CEE Infrastructure Seminar Series (Presented by EERI Student Group): “Multifunctional Materials for Autonomous Infrastructures”
Friday, January 11, 2019 - 1:00pm

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In this seminar, the speaker will present his research effort to realize autonomous infrastructures with intelligent, self-sustainable, and resilient features using multifunctional materials. The autonomous infrastructures are envisioned to sense external stimuli to autonomously detect damage and self-heal the damage without human intervention. In addition, energy being dissipated in infrastructures will be harvested as a supplemental energy source for sustaining the sensor network as well as whole infrastructure systems. To encode the sensing, self-healing, and energy harvesting capabilities into the infrastructures, the speaker has employed multifunctional materials to design mechano-luminescence-optoelectronic (MLO) composites. The MLO composites are composed of two functional building blocks: 1) mechano-optoelectronic (MO) conjugated polymer and 2) mechano-luminescent (ML) crystals. The functional building blocks are designed to attain target functionalities for scaling up from molecular to device scale. The MLO composites generate direct current (DC) through two-step mechanical-radiant-electrical energy conversion. It was shown that the DC varied its magnitude with tensile strain level and loading frequency. The generated DC can be used as a supplemental energy source. In addition, selfhealing capability will be encoded into the MLO composites using light-sensitive polymer along with the ML crystals. The MLO composites will be applicable for devising self-powered internet-of-things (IoT) sensors for autonomous structural health monitoring (SHM) systems, self-powered sensing skin, autonomous composites (AutoCom) for self-sustainable infrastructures, and wearable devices for monitoring human motions.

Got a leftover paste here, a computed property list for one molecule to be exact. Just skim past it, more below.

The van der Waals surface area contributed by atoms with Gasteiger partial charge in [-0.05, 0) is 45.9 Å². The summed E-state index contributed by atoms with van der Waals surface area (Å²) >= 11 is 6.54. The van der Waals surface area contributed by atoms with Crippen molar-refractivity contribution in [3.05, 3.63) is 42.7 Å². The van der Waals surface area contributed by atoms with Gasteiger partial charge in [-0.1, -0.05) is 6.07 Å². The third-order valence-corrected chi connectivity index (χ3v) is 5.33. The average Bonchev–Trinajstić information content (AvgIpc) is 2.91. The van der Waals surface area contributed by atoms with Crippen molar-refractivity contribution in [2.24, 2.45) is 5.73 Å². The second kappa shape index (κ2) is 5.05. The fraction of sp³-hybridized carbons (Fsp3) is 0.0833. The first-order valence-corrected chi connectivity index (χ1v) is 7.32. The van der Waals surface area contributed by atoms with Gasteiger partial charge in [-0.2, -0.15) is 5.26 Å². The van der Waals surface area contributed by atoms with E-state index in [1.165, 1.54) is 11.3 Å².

Donghyeon Ryu, Ph.D., P.E., is an assistant professor in the Department of Mechanical Engineering at New Mexico Tech (August 2014 – present). He obtained a Ph.D. in the Department of Civil and Environmental Engineering in September 2014 and M.S. in the Department of Mechanical and Aerospace Engineering in March 2014 from the University of California, Davis. Before then, he obtained M.S. (2008) and B.S. (2004) in the Department of Civil and Environmental Engineering at Yonsei University in Seoul, South Korea. Dr. Ryu is active in research on multifunctional materials and nanocomposites for autonomous infrastructures, structural health monitoring, multi-modal sensors, and energy harvesting. His research has been funded by NASA, Office of Naval Research, Federal Aviation Administration, Los Alamos National Lab, among some others. He won three best paper awards from America Society of Mechanical Engineers, 9th International Workshop on Structural Health Monitoring, and 10th International Conference on Damage Assessment of Structures. He was an ASCE ExCEEd Teaching Workshop Fellow in 2018. He has edited 1 book series, authored 2 book chapters, 11 journal papers, and 24 conference papers.